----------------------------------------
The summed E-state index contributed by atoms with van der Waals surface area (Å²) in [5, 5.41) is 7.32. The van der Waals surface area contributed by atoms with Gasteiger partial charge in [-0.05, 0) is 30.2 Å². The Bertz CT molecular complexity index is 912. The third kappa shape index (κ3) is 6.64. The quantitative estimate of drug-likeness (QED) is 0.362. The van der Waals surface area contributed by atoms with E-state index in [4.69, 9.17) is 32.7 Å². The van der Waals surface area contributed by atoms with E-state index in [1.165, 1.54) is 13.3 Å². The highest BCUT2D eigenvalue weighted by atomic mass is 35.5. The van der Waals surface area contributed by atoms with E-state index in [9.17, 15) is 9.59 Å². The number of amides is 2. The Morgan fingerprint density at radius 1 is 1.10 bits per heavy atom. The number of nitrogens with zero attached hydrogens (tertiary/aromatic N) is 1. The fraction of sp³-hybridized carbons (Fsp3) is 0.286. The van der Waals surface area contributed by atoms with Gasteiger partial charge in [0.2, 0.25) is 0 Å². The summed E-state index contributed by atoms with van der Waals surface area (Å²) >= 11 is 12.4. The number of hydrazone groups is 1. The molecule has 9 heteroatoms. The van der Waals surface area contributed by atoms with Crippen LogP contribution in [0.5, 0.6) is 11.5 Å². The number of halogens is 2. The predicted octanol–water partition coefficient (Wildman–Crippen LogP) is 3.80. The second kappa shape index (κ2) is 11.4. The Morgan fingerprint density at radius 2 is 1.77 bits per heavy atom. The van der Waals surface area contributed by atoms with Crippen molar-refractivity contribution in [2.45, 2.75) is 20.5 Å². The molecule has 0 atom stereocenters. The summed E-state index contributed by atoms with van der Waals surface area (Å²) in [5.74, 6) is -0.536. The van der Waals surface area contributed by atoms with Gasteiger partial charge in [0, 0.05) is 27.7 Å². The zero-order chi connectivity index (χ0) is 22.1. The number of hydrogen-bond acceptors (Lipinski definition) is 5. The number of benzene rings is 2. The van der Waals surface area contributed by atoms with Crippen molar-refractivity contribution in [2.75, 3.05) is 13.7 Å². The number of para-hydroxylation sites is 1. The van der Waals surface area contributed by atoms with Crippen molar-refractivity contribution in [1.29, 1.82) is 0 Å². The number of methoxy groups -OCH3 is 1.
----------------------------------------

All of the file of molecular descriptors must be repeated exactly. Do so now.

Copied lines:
The summed E-state index contributed by atoms with van der Waals surface area (Å²) in [5, 5.41) is 7.32. The van der Waals surface area contributed by atoms with Gasteiger partial charge in [-0.05, 0) is 30.2 Å². The Bertz CT molecular complexity index is 912. The third kappa shape index (κ3) is 6.64. The quantitative estimate of drug-likeness (QED) is 0.362. The van der Waals surface area contributed by atoms with E-state index in [4.69, 9.17) is 32.7 Å². The van der Waals surface area contributed by atoms with E-state index in [1.165, 1.54) is 13.3 Å². The highest BCUT2D eigenvalue weighted by atomic mass is 35.5. The van der Waals surface area contributed by atoms with E-state index in [9.17, 15) is 9.59 Å². The number of amides is 2. The Morgan fingerprint density at radius 1 is 1.10 bits per heavy atom. The number of nitrogens with zero attached hydrogens (tertiary/aromatic N) is 1. The fraction of sp³-hybridized carbons (Fsp3) is 0.286. The van der Waals surface area contributed by atoms with Gasteiger partial charge in [0.2, 0.25) is 0 Å². The summed E-state index contributed by atoms with van der Waals surface area (Å²) >= 11 is 12.4. The number of hydrazone groups is 1. The molecule has 9 heteroatoms. The van der Waals surface area contributed by atoms with Crippen LogP contribution in [0.5, 0.6) is 11.5 Å². The number of halogens is 2. The predicted octanol–water partition coefficient (Wildman–Crippen LogP) is 3.80. The second kappa shape index (κ2) is 11.4. The Morgan fingerprint density at radius 2 is 1.77 bits per heavy atom. The van der Waals surface area contributed by atoms with Crippen molar-refractivity contribution in [2.45, 2.75) is 20.5 Å². The molecule has 0 atom stereocenters. The summed E-state index contributed by atoms with van der Waals surface area (Å²) in [5.74, 6) is -0.536. The van der Waals surface area contributed by atoms with Gasteiger partial charge in [0, 0.05) is 27.7 Å². The zero-order chi connectivity index (χ0) is 22.1. The number of hydrogen-bond acceptors (Lipinski definition) is 5. The number of benzene rings is 2. The van der Waals surface area contributed by atoms with Crippen molar-refractivity contribution in [2.75, 3.05) is 13.7 Å². The number of para-hydroxylation sites is 1. The van der Waals surface area contributed by atoms with Crippen molar-refractivity contribution in [1.29, 1.82) is 0 Å². The number of methoxy groups -OCH3 is 1.